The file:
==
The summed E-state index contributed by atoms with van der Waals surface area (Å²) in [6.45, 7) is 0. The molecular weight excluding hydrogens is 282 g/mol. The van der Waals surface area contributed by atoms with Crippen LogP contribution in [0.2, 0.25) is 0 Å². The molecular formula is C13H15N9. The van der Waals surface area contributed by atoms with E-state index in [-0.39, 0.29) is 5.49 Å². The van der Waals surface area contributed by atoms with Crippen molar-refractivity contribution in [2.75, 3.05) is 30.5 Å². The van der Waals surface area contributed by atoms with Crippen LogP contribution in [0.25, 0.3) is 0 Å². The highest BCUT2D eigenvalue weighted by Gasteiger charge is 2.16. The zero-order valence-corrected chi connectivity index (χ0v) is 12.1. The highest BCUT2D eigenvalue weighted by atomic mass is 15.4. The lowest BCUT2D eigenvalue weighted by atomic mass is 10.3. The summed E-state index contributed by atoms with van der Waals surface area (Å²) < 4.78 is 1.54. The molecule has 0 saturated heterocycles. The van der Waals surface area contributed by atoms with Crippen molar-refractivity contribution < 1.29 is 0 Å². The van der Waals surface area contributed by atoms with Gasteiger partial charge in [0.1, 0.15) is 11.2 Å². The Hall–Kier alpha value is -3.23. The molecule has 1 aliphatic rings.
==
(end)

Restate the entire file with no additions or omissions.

The summed E-state index contributed by atoms with van der Waals surface area (Å²) in [6.45, 7) is 0. The molecular weight excluding hydrogens is 282 g/mol. The van der Waals surface area contributed by atoms with Crippen LogP contribution in [0.2, 0.25) is 0 Å². The molecular formula is C13H15N9. The van der Waals surface area contributed by atoms with E-state index in [-0.39, 0.29) is 5.49 Å². The van der Waals surface area contributed by atoms with Crippen molar-refractivity contribution in [2.75, 3.05) is 30.5 Å². The van der Waals surface area contributed by atoms with Crippen LogP contribution in [0.25, 0.3) is 0 Å². The highest BCUT2D eigenvalue weighted by Gasteiger charge is 2.16. The zero-order valence-corrected chi connectivity index (χ0v) is 12.1. The highest BCUT2D eigenvalue weighted by atomic mass is 15.4. The lowest BCUT2D eigenvalue weighted by atomic mass is 10.3. The summed E-state index contributed by atoms with van der Waals surface area (Å²) < 4.78 is 1.54. The molecule has 0 saturated heterocycles. The van der Waals surface area contributed by atoms with Crippen molar-refractivity contribution < 1.29 is 0 Å². The van der Waals surface area contributed by atoms with Gasteiger partial charge in [0.1, 0.15) is 11.2 Å². The Hall–Kier alpha value is -3.23. The molecule has 1 aliphatic rings.